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KUALA LUMPUR: Removing subsidies hastily will aggravate inflationary pressures, economists warn after the government suggests that Malaysia's inflation could spike to over 11 per cent this year.

Minister in the Prime Minister's Department (economic affairs) Datuk Seri Mustapa Mohamed said inflation rate could shoot up to 11.4 per cent if all subsidies were removed.

The government was willing to cover about RM77.3 billion of expected subsidies this year to stabilise prices of goods and contain inflation rate from rising to up to 11.4 per cent, Mustapa said.

The three main components of subsidies namely fuel, cooking oil and electricity, water, chicken and eggs, at RM51 billion accounted for the bulk of the total subsidies.

The RM77.3 billion would be the largest expenditure in the country's history, Mustapa said at a forum today.

Bank Islam Malaysia Bhd chief economist Dr Mohd Afzanizam Abdul Rashid said already, headline inflation had gone up to 2.8 per cent in May from 2.3 per cent recorded in April.

"If the key subsidies are removed in a hasty manner, it will aggravate the prevailing inflationary pressures. Despite that, the government has to communicate to the general public that the current subsidies are not sustainable as they will cost more to the government without having a tangible outcome in the long term, especially in areas relating to education, healthcare and basic infrastructure.

"So the changes have to happen at some point in the future. Given that, the government would need to tell the public the rationale for the eventual removal of subsidies. Sharing the statistics on subsidies would be a good start as the discussion would be more fact-based rather than emotion," Afzanisam told the New Straits Times.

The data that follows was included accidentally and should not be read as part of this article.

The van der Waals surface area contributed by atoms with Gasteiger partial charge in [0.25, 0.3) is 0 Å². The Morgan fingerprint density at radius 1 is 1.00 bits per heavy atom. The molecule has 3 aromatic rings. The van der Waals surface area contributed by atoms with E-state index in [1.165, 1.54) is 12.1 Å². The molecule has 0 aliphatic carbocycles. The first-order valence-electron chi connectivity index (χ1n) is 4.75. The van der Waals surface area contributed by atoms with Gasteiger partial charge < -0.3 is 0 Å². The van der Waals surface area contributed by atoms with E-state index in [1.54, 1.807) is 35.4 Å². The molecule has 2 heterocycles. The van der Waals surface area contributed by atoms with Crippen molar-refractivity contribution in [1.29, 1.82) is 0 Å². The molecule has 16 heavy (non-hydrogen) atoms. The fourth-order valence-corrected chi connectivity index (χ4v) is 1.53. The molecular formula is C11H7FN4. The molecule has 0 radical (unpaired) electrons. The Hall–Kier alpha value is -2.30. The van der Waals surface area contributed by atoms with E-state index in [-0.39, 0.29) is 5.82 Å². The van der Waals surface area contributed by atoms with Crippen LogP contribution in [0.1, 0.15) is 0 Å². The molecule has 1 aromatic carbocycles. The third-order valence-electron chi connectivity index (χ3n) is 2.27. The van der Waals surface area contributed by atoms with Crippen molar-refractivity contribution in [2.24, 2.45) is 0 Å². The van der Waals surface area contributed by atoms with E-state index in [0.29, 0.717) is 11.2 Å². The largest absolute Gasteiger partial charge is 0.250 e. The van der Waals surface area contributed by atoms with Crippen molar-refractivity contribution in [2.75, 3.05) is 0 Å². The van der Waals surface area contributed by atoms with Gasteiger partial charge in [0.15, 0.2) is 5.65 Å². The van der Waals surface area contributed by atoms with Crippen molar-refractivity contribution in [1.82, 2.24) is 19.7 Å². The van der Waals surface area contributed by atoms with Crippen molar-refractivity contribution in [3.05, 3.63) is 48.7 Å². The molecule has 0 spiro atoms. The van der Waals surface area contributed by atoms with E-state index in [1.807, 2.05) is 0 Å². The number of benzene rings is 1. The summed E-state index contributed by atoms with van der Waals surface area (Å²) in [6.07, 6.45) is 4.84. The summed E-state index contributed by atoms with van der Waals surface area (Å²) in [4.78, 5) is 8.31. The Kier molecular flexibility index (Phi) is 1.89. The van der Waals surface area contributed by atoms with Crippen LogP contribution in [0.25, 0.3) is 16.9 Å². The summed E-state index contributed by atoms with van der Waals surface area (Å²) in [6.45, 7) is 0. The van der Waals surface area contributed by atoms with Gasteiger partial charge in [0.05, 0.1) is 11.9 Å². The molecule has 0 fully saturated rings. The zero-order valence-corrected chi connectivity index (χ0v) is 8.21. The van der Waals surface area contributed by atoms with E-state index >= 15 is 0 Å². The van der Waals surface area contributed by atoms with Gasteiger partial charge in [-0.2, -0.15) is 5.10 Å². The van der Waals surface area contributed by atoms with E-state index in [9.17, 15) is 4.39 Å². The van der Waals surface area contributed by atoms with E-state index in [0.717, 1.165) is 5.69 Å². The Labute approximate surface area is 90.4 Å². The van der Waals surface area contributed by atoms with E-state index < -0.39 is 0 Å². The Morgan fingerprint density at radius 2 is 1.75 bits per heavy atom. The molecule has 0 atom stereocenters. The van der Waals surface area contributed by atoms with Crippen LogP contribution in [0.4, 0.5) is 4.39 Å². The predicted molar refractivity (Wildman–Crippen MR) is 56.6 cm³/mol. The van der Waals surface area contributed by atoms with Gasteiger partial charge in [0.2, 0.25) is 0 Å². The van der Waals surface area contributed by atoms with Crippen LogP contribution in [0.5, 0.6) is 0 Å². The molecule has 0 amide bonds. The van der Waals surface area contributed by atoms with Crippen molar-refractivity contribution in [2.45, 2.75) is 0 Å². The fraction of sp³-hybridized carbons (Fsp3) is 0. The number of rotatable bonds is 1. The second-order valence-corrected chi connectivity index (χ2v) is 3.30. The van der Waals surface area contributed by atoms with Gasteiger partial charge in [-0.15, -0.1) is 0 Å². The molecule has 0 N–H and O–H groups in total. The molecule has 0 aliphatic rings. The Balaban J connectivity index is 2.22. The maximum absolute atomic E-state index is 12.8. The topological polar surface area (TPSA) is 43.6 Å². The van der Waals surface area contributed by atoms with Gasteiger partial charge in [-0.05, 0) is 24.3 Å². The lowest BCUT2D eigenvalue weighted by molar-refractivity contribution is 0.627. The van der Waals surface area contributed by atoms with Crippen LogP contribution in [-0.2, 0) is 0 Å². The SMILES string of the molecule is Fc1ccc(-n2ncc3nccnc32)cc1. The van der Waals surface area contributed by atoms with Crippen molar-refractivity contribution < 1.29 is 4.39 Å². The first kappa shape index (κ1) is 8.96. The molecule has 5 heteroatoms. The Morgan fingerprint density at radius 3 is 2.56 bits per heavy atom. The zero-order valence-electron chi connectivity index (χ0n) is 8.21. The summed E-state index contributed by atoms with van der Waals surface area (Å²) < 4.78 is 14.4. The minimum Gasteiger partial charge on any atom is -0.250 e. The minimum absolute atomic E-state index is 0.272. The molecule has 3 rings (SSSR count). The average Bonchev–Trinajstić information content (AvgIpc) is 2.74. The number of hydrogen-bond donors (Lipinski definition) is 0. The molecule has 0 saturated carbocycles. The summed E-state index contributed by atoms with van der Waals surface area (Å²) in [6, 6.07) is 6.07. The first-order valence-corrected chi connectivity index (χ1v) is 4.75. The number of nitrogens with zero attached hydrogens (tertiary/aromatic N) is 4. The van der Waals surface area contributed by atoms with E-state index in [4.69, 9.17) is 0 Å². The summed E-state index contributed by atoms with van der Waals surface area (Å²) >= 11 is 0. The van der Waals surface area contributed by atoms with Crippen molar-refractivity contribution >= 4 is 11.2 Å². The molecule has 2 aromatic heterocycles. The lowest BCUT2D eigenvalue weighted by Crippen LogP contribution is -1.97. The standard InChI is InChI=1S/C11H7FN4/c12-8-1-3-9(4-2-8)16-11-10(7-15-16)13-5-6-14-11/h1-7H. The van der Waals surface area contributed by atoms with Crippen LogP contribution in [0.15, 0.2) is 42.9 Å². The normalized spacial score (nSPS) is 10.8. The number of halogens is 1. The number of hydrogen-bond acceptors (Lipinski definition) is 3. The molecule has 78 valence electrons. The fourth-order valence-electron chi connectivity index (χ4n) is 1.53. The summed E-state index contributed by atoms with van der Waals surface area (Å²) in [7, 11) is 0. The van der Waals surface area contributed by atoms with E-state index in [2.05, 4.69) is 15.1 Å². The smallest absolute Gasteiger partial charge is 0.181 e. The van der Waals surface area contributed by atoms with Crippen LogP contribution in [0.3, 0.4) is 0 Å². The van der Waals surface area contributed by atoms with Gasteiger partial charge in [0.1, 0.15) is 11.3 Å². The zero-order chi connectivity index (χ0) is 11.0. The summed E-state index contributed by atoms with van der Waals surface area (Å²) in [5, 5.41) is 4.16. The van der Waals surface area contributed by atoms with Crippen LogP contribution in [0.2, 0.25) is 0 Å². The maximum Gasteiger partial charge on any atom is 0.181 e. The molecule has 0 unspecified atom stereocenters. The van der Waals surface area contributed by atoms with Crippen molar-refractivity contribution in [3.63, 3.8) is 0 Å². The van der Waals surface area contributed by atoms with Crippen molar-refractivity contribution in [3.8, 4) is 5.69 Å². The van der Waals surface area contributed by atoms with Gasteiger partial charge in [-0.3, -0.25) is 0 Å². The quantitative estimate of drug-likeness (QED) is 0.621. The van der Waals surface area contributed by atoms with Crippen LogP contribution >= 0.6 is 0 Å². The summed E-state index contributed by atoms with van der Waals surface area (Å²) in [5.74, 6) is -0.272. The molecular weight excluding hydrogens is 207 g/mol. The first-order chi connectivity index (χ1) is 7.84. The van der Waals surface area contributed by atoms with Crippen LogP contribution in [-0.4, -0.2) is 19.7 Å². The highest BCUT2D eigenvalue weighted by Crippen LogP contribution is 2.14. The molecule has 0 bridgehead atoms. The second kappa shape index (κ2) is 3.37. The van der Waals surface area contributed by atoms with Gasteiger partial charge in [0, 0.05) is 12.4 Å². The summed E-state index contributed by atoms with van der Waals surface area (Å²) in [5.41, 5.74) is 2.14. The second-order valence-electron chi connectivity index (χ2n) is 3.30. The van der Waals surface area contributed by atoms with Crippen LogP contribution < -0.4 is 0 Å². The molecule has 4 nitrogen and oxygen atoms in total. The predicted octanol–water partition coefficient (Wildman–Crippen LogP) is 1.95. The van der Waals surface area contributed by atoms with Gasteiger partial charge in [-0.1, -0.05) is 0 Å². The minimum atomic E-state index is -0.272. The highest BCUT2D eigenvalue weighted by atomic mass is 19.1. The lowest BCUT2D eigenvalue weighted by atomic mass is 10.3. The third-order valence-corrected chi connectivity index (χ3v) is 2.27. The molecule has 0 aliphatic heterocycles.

Kenanga Research has revised up Malaysia's 2022 headline inflation to 3.3 per cent from 2.9 per cent as supply bottlenecks continue to impinge on food prices.

The firm said China's zero-Covid policy uncertainty and the ongoing Russia-Ukraine war might continue to exert pressure on an already stretched global supply chains, worsening inflationary pressures on key consumer goods.

"As a food-importing country, Malaysia will definitely be affected by the rise in global food prices. This, coupled with the removal of subsidies and ceiling prices for certain food items (chicken, eggs, cooking oil) is expected to push the domestic food inflation near the 7.0 per cent level in July, further reducing consumers' purchasing power," it added.

Kenanga Research said this raised the probability that Bank Negara Malaysia might continue to raise the overnight policy rate in a 25 basis points increments at each of its remaining three monetary policy committee meetings in 2022 on top of emerging inflation fears, improvement in the domestic labour market and expectations of a strong economic recovery.

"However, growing uncertainty and recession fears may change the central bank tightening narrative," it added.

Meanwhile, Putra Business School associate professor Dr Ahmed Razman Abdul Latif does not think that the country will experience inflation as high as 11.4 per cent as the government will not going to stop all subsidies.

"What Mustapa said was a hypothetical situation which is not going to happen as the abolishment of all subsidies will cause huge social, economical and political instabilities for the country," he said.